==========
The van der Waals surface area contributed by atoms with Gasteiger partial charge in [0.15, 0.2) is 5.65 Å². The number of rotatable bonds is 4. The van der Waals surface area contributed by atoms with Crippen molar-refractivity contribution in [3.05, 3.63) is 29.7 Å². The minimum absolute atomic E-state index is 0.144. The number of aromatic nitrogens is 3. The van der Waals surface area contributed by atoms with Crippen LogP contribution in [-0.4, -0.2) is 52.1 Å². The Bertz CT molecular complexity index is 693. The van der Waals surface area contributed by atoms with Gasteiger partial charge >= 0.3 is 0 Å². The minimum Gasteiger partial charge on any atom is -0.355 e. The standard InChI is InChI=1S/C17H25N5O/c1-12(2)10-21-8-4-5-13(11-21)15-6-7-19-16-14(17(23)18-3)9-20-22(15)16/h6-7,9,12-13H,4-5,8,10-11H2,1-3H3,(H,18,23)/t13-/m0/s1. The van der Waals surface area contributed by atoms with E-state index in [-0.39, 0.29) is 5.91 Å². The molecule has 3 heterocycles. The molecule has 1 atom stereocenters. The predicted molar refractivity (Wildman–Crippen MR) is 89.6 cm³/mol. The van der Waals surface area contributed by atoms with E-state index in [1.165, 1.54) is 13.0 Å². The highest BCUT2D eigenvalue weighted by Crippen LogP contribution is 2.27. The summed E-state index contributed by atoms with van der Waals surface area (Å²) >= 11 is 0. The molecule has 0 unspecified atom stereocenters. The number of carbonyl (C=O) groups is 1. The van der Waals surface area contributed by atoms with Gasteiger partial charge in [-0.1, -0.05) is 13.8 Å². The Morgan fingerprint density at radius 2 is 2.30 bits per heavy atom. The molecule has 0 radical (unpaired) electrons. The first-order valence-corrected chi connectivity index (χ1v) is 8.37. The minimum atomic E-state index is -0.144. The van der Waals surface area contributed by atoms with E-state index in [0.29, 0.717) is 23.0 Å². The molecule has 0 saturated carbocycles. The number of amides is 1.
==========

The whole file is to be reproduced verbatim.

The van der Waals surface area contributed by atoms with Gasteiger partial charge in [0.15, 0.2) is 5.65 Å². The number of rotatable bonds is 4. The van der Waals surface area contributed by atoms with Crippen molar-refractivity contribution in [3.05, 3.63) is 29.7 Å². The minimum absolute atomic E-state index is 0.144. The number of aromatic nitrogens is 3. The van der Waals surface area contributed by atoms with Crippen LogP contribution in [-0.4, -0.2) is 52.1 Å². The Bertz CT molecular complexity index is 693. The van der Waals surface area contributed by atoms with Gasteiger partial charge >= 0.3 is 0 Å². The minimum Gasteiger partial charge on any atom is -0.355 e. The standard InChI is InChI=1S/C17H25N5O/c1-12(2)10-21-8-4-5-13(11-21)15-6-7-19-16-14(17(23)18-3)9-20-22(15)16/h6-7,9,12-13H,4-5,8,10-11H2,1-3H3,(H,18,23)/t13-/m0/s1. The van der Waals surface area contributed by atoms with E-state index in [-0.39, 0.29) is 5.91 Å². The molecule has 3 heterocycles. The molecule has 1 atom stereocenters. The predicted molar refractivity (Wildman–Crippen MR) is 89.6 cm³/mol. The van der Waals surface area contributed by atoms with E-state index in [1.165, 1.54) is 13.0 Å². The highest BCUT2D eigenvalue weighted by Crippen LogP contribution is 2.27. The summed E-state index contributed by atoms with van der Waals surface area (Å²) >= 11 is 0. The molecule has 0 unspecified atom stereocenters. The number of carbonyl (C=O) groups is 1. The van der Waals surface area contributed by atoms with Gasteiger partial charge in [-0.1, -0.05) is 13.8 Å². The Morgan fingerprint density at radius 2 is 2.30 bits per heavy atom. The molecule has 0 radical (unpaired) electrons. The first-order valence-corrected chi connectivity index (χ1v) is 8.37. The minimum atomic E-state index is -0.144. The van der Waals surface area contributed by atoms with E-state index in [0.29, 0.717) is 23.0 Å². The molecule has 0 saturated carbocycles. The number of amides is 1.